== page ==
Paper Information

Journal:   IRANIAN JOURNAL OF ANIMAL SCIENCE RESEARCH   FALL 2015 , Volume 7 , Number 3; Page(s) 267 To 277.
 
Paper: 

FEEDING VALUE OF SILYBUM MARIANUM FOR SHEEP AND ITS EFFECT ON FIBER AND PROTEIN DIGESTION

 
 
Author(s):  MOJADDAM A., CHAJI M.*, MOHAMMADABADI T., TABATABAEI VAKILI S.
 
* DEPARTMENT OF ANIMAL SCIENCE, RAMIN AGRICULTURE AND NATURAL RESOURCES UNIVERSITY OF KHUZESTAN
 
Abstract: 

Introduction: Due to scarcity of forage and water resources and high feed prices in Iran, it seems that the utilization of native and cheap forage resources for ruminants is important. The Milk thistle (Silybum marianum) is distributed in different regions of Iran included: Gonbad Kavoos, Gorgan, Nodeh Kalardasht, Dareh Hezareh, Dasht Mugan, Poshtkoh, Mollassani, Shush, Hamidieh, Ramhormuz, Izeh and Kazeroon. The Silybum marianum seed extract and whole plant contain many compounds including Silybin A and B, Silychristin, Apigenin, deoxy silydianin (flavonolignans). Seeds of this plant has about 20 to 25 percent oil, which oleic acids (31.85 %), linoleic acid (45.36 % percent) and palmitic acid (8.25 %) are the major fatty acids of Silybum marianum seed. Also, the Silybum marianum contains flavonoids and anti-nutritional compounds such as tannins and nitrates. Tannins, unsaturated oils and other anti-nutritional compounds may have negative effects on the digestion of fiber and protein fractions. Tannins can make complexes with large number of nutrients, such as carbohydrates, proteins, bacterial cell membrane protein and carbohydrates, and even digestive enzymes. The Silybum marianum plants are native to northern areas of Ahvaz and abundantly growth as self-propelled. The farm animals in these area (sheep, goats, camels, water buffalo and native cows, etc.) graze this plant as well as the manual feeding, but there is little known about its effects on the health, performance and digestibility of nutrients (in particular on the fiber and protein, due to existing the tannin and unsaturated oils in it) in those animals, and no research work has been done about Silybum marianum. Therefore, this experiment was conducted to determine the feeding value of Silybum marianum and to measure its effects on rumen fermentation and digestion of fiber (straw) and protein constituents (soybean meal) feedstuff in Arabi sheep.
Materials and Methods: Twelve male Arabi sheep with a mean body weight of 37
±1.2 kg were allocated to four dietary treatments in a completely randomized design. Experimental diets were including control diet (without Silybum marianum) and diets supplemented with different levels of Silybum marianum (50, 100 and 200 g/kg as diets 2, 3 and 4 respectively) that fed for 84 days. Dry matter intake, digestibility, fermentation parameters and blood metabolites were determined. Digestibility and gas production potential of wheat straw and soybean meal incubated with rumen fluid of sheep fed diets containing Silybum marianum were examined. The in vitro digestibility was measured by the two-step method. Gas Production was analyzed in triplicate as described by the Menke and Steingass.
Results and Discussion: The results showed that dry matter intake, rumen fermentation parameters and blood metabolites were significantly affected by the experimental diets (P<0.05). Feeding Silybum marianum had no effect on pH and diets digestibility. The gas production of straw (P<0.05) and soybean meal (P>0.05) incubated with rumen fluid of sheep fed diets containing Silybum marianum reduced, except for diet containing 5% Silybum marianum. The Silybum marianum tannins and fatty acids were likely the limiting factors for feed intake. It was concluded that Silybum marianum essential oils, through olfactory stimulation, and due to having 25-20% oil, can be increased feed intake. The dry matter intake by cows fed diet containing 4.1% tannins, significantly decreased (P<0.05), compared to the control diet and diets containing 2% tannins. In agreement with the present study, addition of dried or silage of pistachios by products, contain tannins, to Kermani rams diet, did not affect crud fiber apparent digestibility. The tannins may reduce digestion fiber through formation complexes with lignocellulose material and stop adhesive microorganisms or their enzymes. In this experiment, the use of Silybum marianum decreased rumen ammonia nitrogen concentration that could be reflected by the tannins. In cattle and sheep feeding with diets containing medium levels of tannin (less than 4%) the rumen protein degradability was reduced. The Silymarin from Silybum marianum, has probably been affected with effect on glucose 6-phosphatase enzyme negatively, then inhibit the gluconeogenesis, and led to blood glucose reduction. The results of some experiments show that the tannin decreases concentrations of ammonia and subsequent the urea nitrogen plasma through reduction of protein degradation rate.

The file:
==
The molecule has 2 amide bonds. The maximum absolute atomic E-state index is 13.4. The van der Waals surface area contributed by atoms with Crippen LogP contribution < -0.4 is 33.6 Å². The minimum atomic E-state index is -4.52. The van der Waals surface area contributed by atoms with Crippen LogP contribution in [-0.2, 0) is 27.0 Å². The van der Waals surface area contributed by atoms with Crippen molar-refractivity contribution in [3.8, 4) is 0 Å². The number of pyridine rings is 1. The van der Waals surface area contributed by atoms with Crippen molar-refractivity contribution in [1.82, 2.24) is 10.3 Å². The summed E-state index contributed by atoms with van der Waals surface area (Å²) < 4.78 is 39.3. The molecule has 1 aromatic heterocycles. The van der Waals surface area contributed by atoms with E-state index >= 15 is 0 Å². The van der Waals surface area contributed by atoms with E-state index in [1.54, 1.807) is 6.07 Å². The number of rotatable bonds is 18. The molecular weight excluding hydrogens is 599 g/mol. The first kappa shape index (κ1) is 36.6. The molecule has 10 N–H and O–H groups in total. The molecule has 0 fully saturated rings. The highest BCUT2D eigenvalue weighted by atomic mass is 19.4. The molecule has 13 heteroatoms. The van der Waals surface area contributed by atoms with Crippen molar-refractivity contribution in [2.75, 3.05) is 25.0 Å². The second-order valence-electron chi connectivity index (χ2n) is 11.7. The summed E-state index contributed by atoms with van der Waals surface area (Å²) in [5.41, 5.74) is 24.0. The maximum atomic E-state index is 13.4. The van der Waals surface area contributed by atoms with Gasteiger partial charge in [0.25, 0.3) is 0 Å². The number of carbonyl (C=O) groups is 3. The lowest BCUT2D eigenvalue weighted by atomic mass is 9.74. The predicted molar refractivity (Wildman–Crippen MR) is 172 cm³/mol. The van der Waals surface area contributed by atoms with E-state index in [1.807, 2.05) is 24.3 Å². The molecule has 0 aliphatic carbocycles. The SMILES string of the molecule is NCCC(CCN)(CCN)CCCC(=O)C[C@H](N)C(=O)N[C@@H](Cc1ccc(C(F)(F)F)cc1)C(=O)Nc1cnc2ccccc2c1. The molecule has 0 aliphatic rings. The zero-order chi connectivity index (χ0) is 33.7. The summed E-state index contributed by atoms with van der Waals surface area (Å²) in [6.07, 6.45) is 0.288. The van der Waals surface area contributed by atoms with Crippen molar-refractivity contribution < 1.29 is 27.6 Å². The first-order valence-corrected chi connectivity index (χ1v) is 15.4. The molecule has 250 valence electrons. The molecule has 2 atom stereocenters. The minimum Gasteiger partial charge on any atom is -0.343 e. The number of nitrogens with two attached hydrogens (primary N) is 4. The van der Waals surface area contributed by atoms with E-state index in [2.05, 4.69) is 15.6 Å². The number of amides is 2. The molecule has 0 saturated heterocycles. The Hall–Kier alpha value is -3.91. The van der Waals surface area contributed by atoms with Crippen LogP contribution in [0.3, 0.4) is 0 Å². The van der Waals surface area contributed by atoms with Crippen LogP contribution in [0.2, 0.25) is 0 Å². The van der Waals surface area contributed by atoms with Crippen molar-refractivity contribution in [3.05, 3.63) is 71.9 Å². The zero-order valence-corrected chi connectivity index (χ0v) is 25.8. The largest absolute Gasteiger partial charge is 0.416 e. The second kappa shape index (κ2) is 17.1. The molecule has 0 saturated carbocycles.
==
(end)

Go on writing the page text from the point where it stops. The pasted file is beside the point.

Conclusion: The results suggested that addition of 20% Silybum marianum to diet of sheep have had no negative effect on rumen fermentation, wheat straw, soybean meal, and nutrient digestibility for sheep up to 20% of diet DM. Therefore, utilization of Silybum marianum in feeding small ruminants could be reasonable in some areas of Iran.

 
Keyword(s): BLOOD METABOLITES, DIGESTIBILITY, GAS PRODUCTION, RUMEN AMMONIA NITROGEN, WHEAT STRAW
 
References: 
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